Possible explanations suggested by Mark Hall and Loren Coleman, perhaps the Almas is a surviving Homo erectus, The nearest known fossils are the Zhoukoudian Peking man remains found north of Beijing in the 1920s. The browridge, flat nose, absent chin, and robust jaw match Almas descriptions. H. erectus used a primitive (Acheulean) toolkit of hand axes and other bifacial stone tools. The youngest level of erectus remains at Zhoukoudian date from about 300,000 years ago. Another theory is a surviving Neanderthals (Homo neanderthalensis), proposed by Myra Shackley. Neanderthal fossils are not known in Central Asia, though Shackley claims to have recovered, in Mongolia, Mousterian tools normally associated with them. Almas descriptions seem to indicate a more primitive morphology than known Neanderthal fossils, so Shackley has also theorized that they may represent a common ancestor to Neanderthals and modern humans.

Sources :
Hidden Histories of The Human Race by Michael Cremo;
Mysterious Creatures : “A Guide to Cryptozoology” by George M. Eberhart;

Pic source :
Mysterious Creatures : “A Guide to Cryptozoology” by George M. Eberhart page 12
05:23 | 0 komentar

Lost Civilization of Harappa

The Harappa citizen also known as the Harappan were literate, though no literature has survived and no one has yet been able to decipher the short inscriptions found mostly on their seals. They were also technologically advanced, with bathrooms and toilets in many houses, and citywide drainage systems. They were sailors and traders, whose crafts have since been found throughout Mesopotamia. Yet unlike the Mesopotamian and Egyptian civilizations, which lasted for millennia, the Harappa endured only about six hundred years. By 1900 BC, Harappa were abandoned. People continued to live in the surrounding areas, but there were no longer signs of luxury items or writing or urban life. The reasons for the civilization’s demise still debated among archaeologists. Harappa is an archaeological site in Punjab, northeast Pakistan, about 20 km (12 mi) west of Sahiwal. The site takes its name from a modern village located near the former course of the Ravi River, some 5 km (3 mi) southeast of the site.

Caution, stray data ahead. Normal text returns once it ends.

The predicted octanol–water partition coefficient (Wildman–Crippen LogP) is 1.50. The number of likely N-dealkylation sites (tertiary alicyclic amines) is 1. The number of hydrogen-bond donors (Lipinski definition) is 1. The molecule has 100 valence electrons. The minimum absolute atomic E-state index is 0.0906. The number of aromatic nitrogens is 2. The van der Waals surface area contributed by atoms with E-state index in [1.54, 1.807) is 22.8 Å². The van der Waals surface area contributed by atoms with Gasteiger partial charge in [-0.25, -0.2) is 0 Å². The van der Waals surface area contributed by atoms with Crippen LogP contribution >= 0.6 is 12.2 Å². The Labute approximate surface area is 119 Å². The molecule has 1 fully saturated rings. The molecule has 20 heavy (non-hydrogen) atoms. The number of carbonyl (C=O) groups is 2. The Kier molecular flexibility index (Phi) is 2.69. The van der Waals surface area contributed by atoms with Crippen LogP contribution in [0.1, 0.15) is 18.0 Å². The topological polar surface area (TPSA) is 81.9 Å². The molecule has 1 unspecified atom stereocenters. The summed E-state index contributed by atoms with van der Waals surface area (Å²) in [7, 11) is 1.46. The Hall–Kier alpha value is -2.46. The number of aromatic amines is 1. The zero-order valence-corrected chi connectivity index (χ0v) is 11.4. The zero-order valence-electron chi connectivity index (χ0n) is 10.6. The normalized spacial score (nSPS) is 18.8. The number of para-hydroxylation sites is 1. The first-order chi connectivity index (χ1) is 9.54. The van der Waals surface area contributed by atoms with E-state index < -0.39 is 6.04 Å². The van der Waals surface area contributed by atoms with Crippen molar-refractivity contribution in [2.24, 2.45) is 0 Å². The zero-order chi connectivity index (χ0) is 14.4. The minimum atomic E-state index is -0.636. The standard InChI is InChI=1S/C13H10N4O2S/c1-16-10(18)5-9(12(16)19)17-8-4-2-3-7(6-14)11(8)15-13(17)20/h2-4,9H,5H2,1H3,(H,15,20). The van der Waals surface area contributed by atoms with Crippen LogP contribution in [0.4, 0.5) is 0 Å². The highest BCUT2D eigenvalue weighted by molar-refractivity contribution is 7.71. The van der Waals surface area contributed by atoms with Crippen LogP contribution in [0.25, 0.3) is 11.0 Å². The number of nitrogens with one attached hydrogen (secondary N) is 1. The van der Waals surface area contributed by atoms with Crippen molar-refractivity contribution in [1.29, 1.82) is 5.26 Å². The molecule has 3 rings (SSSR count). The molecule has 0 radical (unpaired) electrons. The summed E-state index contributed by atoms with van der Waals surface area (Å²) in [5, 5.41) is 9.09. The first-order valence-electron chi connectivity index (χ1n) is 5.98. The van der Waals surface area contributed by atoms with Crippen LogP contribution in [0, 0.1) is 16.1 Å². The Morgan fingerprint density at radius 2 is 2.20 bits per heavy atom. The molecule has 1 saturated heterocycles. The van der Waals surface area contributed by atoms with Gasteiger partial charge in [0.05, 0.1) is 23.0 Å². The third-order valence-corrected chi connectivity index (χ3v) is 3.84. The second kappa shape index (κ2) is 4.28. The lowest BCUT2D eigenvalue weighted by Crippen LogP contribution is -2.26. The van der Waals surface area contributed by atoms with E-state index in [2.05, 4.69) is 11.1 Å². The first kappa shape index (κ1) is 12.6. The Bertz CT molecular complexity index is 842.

The site contains the ruins of a Bronze Age fortified city, which was part of the Cemetery H culture and the Indus Valley Civilization, centered in Sindh and the Punjab. The city is believed to have had as many as 23,500 residents—considered large for its time. The two greatest cities, Mohenjo-Daro and Harappa, emerged circa 2600 BC along the Indus River valley in Punjab and Sindh.

At Harappa ruins, archaeologists found evidence of an unknown Bronze Age civilization.

Indus Valley civilization (also known as Harappan culture) was mainly an urban culture sustained by surplus agricultural production and commerce, the latter including trade with Sumer in southern Mesopotamia. Both Mohenjo-daro and Harappa are generally characterized as having "differentiated living quarters, flat-roofed brick houses, and fortified administrative or religious centers." Although such similarities have given rise to arguments for the existence of a standardized system of urban layout and planning, such similarities are largely due to the presence of a semi-orthogonal type of civic layout, and a comparison of the layouts of Mohenjo-Daro and Harappa shows that they are in fact, arranged in a quite dissimilar fashion.

The chert weights and measures of the Indus Valley Civilization, on the other hand, were highly standardized, and conform to a set scale of gradations. Distinctive seals were used, among other applications, perhaps for identification of property and shipment of goods. Although copper and bronze were in use, iron was not yet employed.